The rate increase comes from increased costs in producing power and in the form of environmental compliance charges, which go toward reducing the amount of air pollutants from power plants, among other projects.
<*p(0,9,0,11.1,0,0,g(P,S))>During its Thursday night work session and meeting, the council heard from CES Director David Meyers and Chairman of the Bartow-Cartersville Joint Development Authority James Jarrett, who represented a number of local industrial customers. The two men discussed the fine details of how
Jarrett and the industrial customers wanted a yearly review of the adjustment, as they felt it would reduce any inconsistencies or prejudices within the billing system. The current review method is to use a cost of service study, which occurs when the average power cost adjustment hits one cent. Meyers did not support a yearly review, as it meant CES would be dependent on an outside source for a vital piece of information needed for the review.
“We do not have the ability in house, but we do have the ability to obtain the numbers, yes,” Meyers said.
The council voted to accept the rate increases presented at the Oct. 18 meeting, which would result in a 7.4 percent increase for residential customers, 6.6 percent increase for what is considered small power and 2.3 percent increase for the extra large power class, in addition to five other class increases.
During the Oct. 18 meeting, City Manager Sam Grove emphasized that while residential customers do make up the largest class of customers, industrial customers use the most power.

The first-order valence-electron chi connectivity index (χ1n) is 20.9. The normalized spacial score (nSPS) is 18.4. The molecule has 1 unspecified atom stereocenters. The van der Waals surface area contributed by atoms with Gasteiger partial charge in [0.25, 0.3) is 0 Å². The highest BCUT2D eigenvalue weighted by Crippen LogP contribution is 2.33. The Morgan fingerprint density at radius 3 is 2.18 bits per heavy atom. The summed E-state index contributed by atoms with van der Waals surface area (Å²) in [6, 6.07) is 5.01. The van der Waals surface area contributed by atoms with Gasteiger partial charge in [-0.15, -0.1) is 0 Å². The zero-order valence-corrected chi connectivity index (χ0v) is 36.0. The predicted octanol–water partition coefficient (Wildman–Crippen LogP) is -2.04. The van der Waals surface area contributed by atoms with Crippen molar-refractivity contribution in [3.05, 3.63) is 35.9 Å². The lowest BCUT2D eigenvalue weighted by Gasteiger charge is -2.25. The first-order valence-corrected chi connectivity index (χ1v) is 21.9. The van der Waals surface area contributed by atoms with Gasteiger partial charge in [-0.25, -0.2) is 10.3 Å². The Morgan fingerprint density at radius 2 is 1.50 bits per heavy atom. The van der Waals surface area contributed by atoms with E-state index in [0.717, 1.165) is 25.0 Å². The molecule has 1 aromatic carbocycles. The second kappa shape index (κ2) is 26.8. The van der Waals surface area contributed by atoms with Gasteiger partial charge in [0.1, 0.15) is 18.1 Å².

In a later interview with The Daily Tribune News, Grove estimated that some industrial customers paid as much as $500,000 a month to the city’s electric utility.
While Meyers did not recommend the rate increases in the amendment or the yearly review of the power cost adjustment, the city council passed it unanimously. Assistant City Attorney Keith Lovell explained how part of the ammendment would work after it was passed.
“What it would do, for example, on both the future construction charge and the environmental compliance charge, what that is saying is that the charge will be reviewed annually, we will be adding to the end of that, and that said charge shall be reviewed and modified as necessary by the electric director,” he said.
Jarrett and the manufacturers had pushed for the yearly review as a way to ensure that rate adjustments were calculated in a clear, fair manner.
“I’m much more comfortable with an actual way of getting to these numbers on a regular basis. That we can say to folks that are concerned with this how the numbers are calculated. I like that approach,” he said.
Other city council business included:
• Amending the city’s animal control ordinance.
• Amending the fiscal year 2011-12 budget.
• Approving the transmission of the Capital Improvements Element Annual Update to the Department of Community Affairs and Northwest Georgia Regional Commission.
• Approving a resolution to join the Bartow County Metropolitan Planning Organization.
• Approving the purchase of 149 Etowah Drive.
• Approving the purchase of 22 and 24 Martin Luther King Jr. Drive.
• Approving the production of next year’s calendar from New Dimension in the sum of $8,778.61 for production and postage.
• Approving the purchase of hand-held meter reading units, training and necessary equipment in the sum of $37,210.
The Cartersville City Council’s next meeting is scheduled for Nov. 15 at 6 p.m. for the work session and 7 p.m. for the regular meeting at city hall.